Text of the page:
This medium-sized cat appears bald and wrinkled. The Sphynx has fine hair called down that makes the warm, soft skin feel like a leather chamois. The cat is muscular and athletic with a wedge-shaped head, large ears and lemon-shaped large eyes. The breed is considered rare. The average lifespan of a Sphynx is 20 years.
Stories of hairless cats have come from around the world and date back centuries. This particular breed began in 1966 when a domestic cat gave birth to a hairless cat in Ontario, Canada. The kitten was named Prune for its bald and wrinkled appearance and was later crossed with other cats to create more hairless kittens. The gene that caused the initial mutation was recessive, so some offspring were born with hair while others were not.
People referred to the cats as Canadian hairless cats or Sphynx cats for their resemblance to the Egyptian cat sculpture named the Sphinx. Hairless cats were also discovered in the late 1970s in Canada and in Minnesota.
The Sphynx cat breed is sweet, intelligent, friendly and inquisitive. They like to be around people often, hence the nickname “Velcro cat” or “lap cat” as they are commonly referred. It is not unusual for the cat to sleep under the covers with you. The Sphynx is loyal, dedicated and highly accepting of other pets and new people.
Sphynx cats are active and can entertain themselves for hours. Some of them have been known to fetch. Their physical activity should be similar to that of most cats (sleeping long hours, playing, running and jumping). Contact your veterinarian if you notice a decrease in activity or mobility; this could be a sign of a health issue.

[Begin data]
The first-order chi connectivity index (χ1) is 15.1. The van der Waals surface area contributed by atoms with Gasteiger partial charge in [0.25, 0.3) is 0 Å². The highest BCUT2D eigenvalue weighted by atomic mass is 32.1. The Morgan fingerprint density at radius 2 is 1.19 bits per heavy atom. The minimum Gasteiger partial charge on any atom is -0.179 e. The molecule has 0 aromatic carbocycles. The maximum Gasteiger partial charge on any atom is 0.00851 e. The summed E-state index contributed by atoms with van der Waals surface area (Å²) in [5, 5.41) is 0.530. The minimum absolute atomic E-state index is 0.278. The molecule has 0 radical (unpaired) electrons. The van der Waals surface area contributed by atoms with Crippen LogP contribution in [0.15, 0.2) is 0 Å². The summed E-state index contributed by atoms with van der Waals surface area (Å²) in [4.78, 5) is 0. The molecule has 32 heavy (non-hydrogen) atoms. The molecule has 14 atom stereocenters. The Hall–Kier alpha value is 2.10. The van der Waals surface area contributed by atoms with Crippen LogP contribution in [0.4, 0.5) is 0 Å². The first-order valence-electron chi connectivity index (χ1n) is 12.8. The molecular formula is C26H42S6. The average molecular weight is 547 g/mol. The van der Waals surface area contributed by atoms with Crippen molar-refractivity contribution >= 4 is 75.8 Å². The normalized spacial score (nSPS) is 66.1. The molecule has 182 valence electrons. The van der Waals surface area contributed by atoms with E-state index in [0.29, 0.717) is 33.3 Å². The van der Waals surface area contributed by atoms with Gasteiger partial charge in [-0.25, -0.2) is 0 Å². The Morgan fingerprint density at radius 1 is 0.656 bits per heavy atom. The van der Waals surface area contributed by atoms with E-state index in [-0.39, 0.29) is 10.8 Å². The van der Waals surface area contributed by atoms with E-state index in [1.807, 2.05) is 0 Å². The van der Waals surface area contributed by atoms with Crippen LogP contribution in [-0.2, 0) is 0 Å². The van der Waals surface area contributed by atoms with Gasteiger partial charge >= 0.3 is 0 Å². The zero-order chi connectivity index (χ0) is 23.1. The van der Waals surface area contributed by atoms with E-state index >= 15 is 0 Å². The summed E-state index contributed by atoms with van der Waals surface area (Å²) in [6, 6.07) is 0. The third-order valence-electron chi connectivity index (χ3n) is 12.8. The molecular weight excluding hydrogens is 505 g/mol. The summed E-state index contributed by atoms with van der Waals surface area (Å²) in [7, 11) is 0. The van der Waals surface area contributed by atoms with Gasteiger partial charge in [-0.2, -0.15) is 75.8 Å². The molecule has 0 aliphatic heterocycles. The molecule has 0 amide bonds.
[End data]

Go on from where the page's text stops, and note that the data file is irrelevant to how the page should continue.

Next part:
Sphynx cats should not be allowed outside. They get cold faster than other cats and can be easily sunburned. When inside they will seek out warmth when needed, usually by curling up with you or another animal or laying in a sunny window.
The absence of hair causes the skin to get oily. Sphynx cats need to be bathed regularly – more than other breeds. They must be rinsed thoroughly since any remaining residue will cause skin irritation. The fine hair called down does not require brushing.
This Sphynx seems to enjoy bath time:
The Sphynx is not hypo-allergenic. The skin is where the pet dander comes from, so the absence of hair is irrelevant. People with allergies may be able to tolerate the Sphynx while more severe allergy sufferers cannot.
Common Health Problems
The Sphynx breed is robust and healthy with little, if any, health problems. Their large eyes can be prone to irritation or infection, and be sure to use a litter with minimal to no dust to reduce this possibility. The cats have a faster metabolism than other breeds and will consume more food than usual.
Is the Sphynx the Right Cat for You?
This breed will definitely turn some heads because of its appearance. Sphynx cats are friendly and get along well with other pets and strangers. They are not suited for outdoors because of their fine hair. They are most comfortable in a home around 70 degrees Fahrenheit. They might snuggle under the covers with you if they are cold.
The Sphynx does need regular bathing. Rest assured they have been acclimated to this as kittens so it won’t be the scratchfest you imagine. The cats are also active and can entertain themselves, but they also like to welcome new people. If you’re looking for an affectionate and fun addition to the family that will get along with everyone, the Sphynx might be the perfect cat for you.
Adopt, Don’t Buy
If you consider getting a Sphynx for your next pet, please check adoption resources — even purebred animals end up in shelters. Try Pets Adviser’s adoption page. (Select the “Cats” tab.)
- The Cat Fancier’s Association
- The International Cat Association